“Named Driver Exclusion” is Valid in Florida

crushed vehicle.jpgNow you have it, now you don’t.

This is a disappointment every plaintiff’s personal injury lawyer experiences when learning that a wrongdoer’s bodily injury insurance coverage is negated by a “Named Driver Exclusion.” Hope is crushed like the vehicle in this blog.

The declarations page of a motor vehicle insurance policy will list the primary insured and other named insureds, usually family members with drivers licenses.

Bodily injury, or BI, coverage under the policy is protection, to the extent of the coverage limit, for personal injuries and economic losses sustained by third parties through an insured’s negligence. Coverage information will also be listed in the declarations page. Since BI is not mandatory, a first glance at the dec page with BI coverage provides some consolation to those harmed by a wrongdoer insured’s negligence.

A named driver exclusion quickly dashes any positive feelings. The exclusion is enforceable.

The exclusion does not eliminate property damage liability coverage under the policy, although it will cap the coverage amount to the minimum mandatory limit in Florida, $10,000. For example, a policy with a $25,000 PD – Liability limit will be reduced to $10,000 by the named driver exclusion.

The reason why the exclusion applies to BI but not PD – Liability is because the latter is mandatory while the former is not. See Bankers & Shippers Ins. Co. of New York v. Phoenix Assurance Co., 210 So.2d 715 (Fla.1968). (Interestingly, because BI is mandatory for persons convicted of DUI, the Named Driver Exclusion would not eliminate the coverage.)

Thankfully, we don’t see the exclusion very often. However, just today I had to break the good news/bad news to one of our clients who sustained a fractured hand in a crash. The good news was that he would receive money for the damage to his truck. The bad news was that he would not receive a penny for the damage to his hand.

Florida is one of only a handful of states in the country that does not require BI coverage to operate a vehicle on its streets and highways. Our legislators place more value on motor vehicles than human beings. There’s a push to make BI mandatory, but insurance companies are fighting the idea because it will cut into their profits.
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Jeffrey P. Gale, P.A. is a South Florida based law firm committed to the judicial system and to representing and obtaining justice for individuals – the poor, the injured, the forgotten, the voiceless, the defenseless and the damned, and to protecting the rights of such people from corporate and government oppression. We do not represent government, corporations or large business interests.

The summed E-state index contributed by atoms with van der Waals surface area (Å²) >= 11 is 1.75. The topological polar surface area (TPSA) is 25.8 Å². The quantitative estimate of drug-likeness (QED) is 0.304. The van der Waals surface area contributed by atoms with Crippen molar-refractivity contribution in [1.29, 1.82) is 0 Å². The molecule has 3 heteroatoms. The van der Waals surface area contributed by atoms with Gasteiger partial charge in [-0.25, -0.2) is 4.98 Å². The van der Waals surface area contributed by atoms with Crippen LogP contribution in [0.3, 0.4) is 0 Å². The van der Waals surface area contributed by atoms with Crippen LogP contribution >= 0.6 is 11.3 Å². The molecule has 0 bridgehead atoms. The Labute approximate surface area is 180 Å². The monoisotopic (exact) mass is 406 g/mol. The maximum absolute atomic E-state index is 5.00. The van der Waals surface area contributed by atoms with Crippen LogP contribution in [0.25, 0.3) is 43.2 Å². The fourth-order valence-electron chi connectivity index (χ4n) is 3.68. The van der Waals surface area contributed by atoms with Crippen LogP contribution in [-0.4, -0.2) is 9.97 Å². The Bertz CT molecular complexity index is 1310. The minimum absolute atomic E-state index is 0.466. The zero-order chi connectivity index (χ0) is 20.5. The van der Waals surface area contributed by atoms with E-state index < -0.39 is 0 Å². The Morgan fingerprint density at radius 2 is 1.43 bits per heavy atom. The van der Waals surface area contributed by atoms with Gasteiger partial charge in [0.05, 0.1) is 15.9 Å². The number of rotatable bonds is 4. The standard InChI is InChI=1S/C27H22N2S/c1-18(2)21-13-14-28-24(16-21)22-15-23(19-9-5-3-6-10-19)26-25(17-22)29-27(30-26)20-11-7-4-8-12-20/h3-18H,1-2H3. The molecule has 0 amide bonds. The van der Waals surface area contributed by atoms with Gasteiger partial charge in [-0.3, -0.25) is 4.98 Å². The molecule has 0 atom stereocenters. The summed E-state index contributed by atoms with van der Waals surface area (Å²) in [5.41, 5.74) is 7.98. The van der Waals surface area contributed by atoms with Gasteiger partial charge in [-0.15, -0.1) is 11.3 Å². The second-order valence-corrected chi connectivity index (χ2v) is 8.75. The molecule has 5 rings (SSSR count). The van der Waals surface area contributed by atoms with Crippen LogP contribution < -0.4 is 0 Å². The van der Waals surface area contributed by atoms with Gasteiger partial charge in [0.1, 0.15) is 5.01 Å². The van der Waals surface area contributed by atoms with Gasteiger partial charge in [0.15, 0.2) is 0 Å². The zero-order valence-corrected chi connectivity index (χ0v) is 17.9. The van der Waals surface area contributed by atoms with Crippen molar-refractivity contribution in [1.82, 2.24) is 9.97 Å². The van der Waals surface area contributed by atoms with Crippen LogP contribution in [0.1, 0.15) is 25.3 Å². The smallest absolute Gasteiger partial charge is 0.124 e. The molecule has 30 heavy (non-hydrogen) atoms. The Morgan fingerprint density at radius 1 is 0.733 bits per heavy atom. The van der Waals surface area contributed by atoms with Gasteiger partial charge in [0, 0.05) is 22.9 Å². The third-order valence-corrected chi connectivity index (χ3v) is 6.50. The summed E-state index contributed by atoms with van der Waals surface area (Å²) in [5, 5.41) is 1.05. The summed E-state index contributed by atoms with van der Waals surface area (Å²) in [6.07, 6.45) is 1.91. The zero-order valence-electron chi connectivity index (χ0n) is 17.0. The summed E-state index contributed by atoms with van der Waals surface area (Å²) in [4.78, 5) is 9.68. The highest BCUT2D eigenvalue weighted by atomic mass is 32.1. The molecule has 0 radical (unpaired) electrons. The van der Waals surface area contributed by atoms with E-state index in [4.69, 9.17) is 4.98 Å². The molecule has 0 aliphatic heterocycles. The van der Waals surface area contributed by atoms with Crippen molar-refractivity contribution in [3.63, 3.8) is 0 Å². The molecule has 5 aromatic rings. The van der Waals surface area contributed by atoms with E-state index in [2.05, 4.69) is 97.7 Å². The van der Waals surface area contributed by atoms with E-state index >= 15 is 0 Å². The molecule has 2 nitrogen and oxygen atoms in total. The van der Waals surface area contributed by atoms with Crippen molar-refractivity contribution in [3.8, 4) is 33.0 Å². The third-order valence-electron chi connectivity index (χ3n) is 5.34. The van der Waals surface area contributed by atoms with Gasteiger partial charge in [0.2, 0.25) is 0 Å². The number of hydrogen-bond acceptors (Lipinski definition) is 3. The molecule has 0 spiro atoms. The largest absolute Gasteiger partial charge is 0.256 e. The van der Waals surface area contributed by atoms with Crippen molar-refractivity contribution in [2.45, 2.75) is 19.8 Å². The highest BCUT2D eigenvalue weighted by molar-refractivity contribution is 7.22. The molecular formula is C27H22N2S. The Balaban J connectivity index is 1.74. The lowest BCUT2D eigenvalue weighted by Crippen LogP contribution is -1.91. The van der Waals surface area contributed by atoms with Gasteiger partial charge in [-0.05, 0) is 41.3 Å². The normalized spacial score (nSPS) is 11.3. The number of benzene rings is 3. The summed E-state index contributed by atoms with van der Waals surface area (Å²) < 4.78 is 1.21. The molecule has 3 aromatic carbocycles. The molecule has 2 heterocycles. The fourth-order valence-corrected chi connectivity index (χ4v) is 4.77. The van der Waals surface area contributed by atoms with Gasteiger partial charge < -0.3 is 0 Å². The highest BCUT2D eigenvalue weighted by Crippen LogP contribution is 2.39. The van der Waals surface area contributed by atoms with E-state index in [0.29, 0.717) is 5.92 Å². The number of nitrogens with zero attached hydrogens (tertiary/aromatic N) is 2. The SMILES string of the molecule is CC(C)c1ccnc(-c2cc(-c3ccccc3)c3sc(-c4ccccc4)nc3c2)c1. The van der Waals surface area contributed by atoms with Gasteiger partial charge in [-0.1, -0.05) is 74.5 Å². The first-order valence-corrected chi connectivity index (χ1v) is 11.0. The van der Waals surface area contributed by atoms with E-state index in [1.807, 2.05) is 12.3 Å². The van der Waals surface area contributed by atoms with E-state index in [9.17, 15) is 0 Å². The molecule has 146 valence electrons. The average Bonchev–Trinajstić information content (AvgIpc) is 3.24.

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6 responses to ““Named Driver Exclusion” is Valid in Florida”

  1. John Ramsey says:

    Question about coverage:
    During the initial setup of my insurance policy, I asked for ONLY the state required liability insurance and will be naming excluded drivers from this policy. A little clarification on this is needed… They asked “Is there anyone else in the home with a driver’s license?” Yes. Named my sister and her husband and that they would not be included in the policy.

    Is this to say, I let my sister/husband (roommate) borrow my car, he/she causes a wreck, he/she’s not liable? Or is it that he/she’d be held accountable for the damages done in my vehicle to someone else’s property?

    Thank you for your time.

  2. Kelly says:

    May I exclude my children, who are licensed, from my Florida auto policy? If not, why

  3. Julie says:

    How many accidents with injuries does the excluded driver have to cause before someone is held accountable? Furthermore, if someone has an “excluded driver” in their household, why is the “excluded driver” allowed to drive the vehicle at all? We should all have “excluded drivers” on our policies; that way, no one is ever held accoutable for accidents resulting in serious injuries.

    • Jeffrey P. Gale, P.A. says:

      There can be consequences to an “excluded” driver and a vehicle owner for operating/allowing a vehicle to be operated without insurance coverage. However, for practical reasons most lawyers won’t to take a case where’s there’s no insurance coverage (including uninsured motorist insurance) or another clear means for the damage to be paid.
      Yours truly,
      Jeffrey P. Gale

  4. Kimberly says:

    May I exclude my children, who are licensed, from my Florida auto policy? They are insured by their other parent on a different policy.

    • Jeffrey P. Gale, P.A. says:

      Yes, you may, but before doing so you may want to read both insurance policies to understand various coverage issues under different scenarios. Neither you, your children, nor their other parent want to find yourselves in a situation where coverage is denied following a crash.

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